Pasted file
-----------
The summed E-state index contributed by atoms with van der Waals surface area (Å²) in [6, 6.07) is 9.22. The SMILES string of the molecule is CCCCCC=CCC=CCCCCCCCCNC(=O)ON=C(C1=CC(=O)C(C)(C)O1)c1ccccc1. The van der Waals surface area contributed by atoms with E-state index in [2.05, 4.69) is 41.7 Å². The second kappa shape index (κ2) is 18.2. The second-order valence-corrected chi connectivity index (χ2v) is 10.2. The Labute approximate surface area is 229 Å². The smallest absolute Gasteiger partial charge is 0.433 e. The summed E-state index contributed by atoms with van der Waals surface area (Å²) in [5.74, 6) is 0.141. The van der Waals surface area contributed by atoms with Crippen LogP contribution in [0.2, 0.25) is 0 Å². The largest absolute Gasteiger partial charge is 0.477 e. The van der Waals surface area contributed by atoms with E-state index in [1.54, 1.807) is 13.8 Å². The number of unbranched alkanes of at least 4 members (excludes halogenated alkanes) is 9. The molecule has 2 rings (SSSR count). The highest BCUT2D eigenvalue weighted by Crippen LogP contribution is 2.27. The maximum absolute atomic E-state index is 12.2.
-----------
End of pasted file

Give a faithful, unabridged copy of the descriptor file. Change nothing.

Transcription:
The summed E-state index contributed by atoms with van der Waals surface area (Å²) in [6, 6.07) is 9.22. The SMILES string of the molecule is CCCCCC=CCC=CCCCCCCCCNC(=O)ON=C(C1=CC(=O)C(C)(C)O1)c1ccccc1. The van der Waals surface area contributed by atoms with E-state index in [2.05, 4.69) is 41.7 Å². The second kappa shape index (κ2) is 18.2. The second-order valence-corrected chi connectivity index (χ2v) is 10.2. The Labute approximate surface area is 229 Å². The smallest absolute Gasteiger partial charge is 0.433 e. The summed E-state index contributed by atoms with van der Waals surface area (Å²) in [5.74, 6) is 0.141. The van der Waals surface area contributed by atoms with Crippen LogP contribution in [0.2, 0.25) is 0 Å². The largest absolute Gasteiger partial charge is 0.477 e. The van der Waals surface area contributed by atoms with E-state index in [1.54, 1.807) is 13.8 Å². The number of unbranched alkanes of at least 4 members (excludes halogenated alkanes) is 9. The molecule has 2 rings (SSSR count). The highest BCUT2D eigenvalue weighted by Crippen LogP contribution is 2.27. The maximum absolute atomic E-state index is 12.2.